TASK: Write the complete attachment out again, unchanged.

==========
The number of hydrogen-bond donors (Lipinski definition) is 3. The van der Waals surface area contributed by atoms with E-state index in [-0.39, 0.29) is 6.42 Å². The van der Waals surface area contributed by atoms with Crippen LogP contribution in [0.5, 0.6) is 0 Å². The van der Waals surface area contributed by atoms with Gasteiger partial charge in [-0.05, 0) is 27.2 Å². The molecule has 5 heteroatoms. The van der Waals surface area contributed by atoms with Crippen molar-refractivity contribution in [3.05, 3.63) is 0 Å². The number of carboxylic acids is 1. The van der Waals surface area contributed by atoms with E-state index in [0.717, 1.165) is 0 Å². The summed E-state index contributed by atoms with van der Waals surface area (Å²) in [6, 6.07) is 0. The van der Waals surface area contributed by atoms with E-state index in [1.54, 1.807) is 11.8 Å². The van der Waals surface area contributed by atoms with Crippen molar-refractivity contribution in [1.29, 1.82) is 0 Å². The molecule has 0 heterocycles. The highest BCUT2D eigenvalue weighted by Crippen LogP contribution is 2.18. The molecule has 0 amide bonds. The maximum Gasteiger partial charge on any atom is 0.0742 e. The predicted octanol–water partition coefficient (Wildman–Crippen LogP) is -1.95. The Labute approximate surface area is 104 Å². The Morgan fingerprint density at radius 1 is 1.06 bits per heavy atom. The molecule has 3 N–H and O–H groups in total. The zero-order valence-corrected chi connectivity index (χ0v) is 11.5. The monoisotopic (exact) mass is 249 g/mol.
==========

The number of hydrogen-bond donors (Lipinski definition) is 3. The van der Waals surface area contributed by atoms with E-state index in [-0.39, 0.29) is 6.42 Å². The van der Waals surface area contributed by atoms with Crippen LogP contribution in [0.5, 0.6) is 0 Å². The van der Waals surface area contributed by atoms with Gasteiger partial charge in [-0.05, 0) is 27.2 Å². The molecule has 5 heteroatoms. The van der Waals surface area contributed by atoms with Crippen molar-refractivity contribution in [3.05, 3.63) is 0 Å². The number of carboxylic acids is 1. The van der Waals surface area contributed by atoms with E-state index in [0.717, 1.165) is 0 Å². The summed E-state index contributed by atoms with van der Waals surface area (Å²) in [6, 6.07) is 0. The van der Waals surface area contributed by atoms with E-state index in [1.54, 1.807) is 11.8 Å². The van der Waals surface area contributed by atoms with Crippen molar-refractivity contribution in [1.29, 1.82) is 0 Å². The molecule has 0 heterocycles. The highest BCUT2D eigenvalue weighted by Crippen LogP contribution is 2.18. The molecule has 0 amide bonds. The maximum Gasteiger partial charge on any atom is 0.0742 e. The predicted octanol–water partition coefficient (Wildman–Crippen LogP) is -1.95. The Labute approximate surface area is 104 Å². The Morgan fingerprint density at radius 1 is 1.06 bits per heavy atom. The molecule has 3 N–H and O–H groups in total. The zero-order valence-corrected chi connectivity index (χ0v) is 11.5. The monoisotopic (exact) mass is 249 g/mol.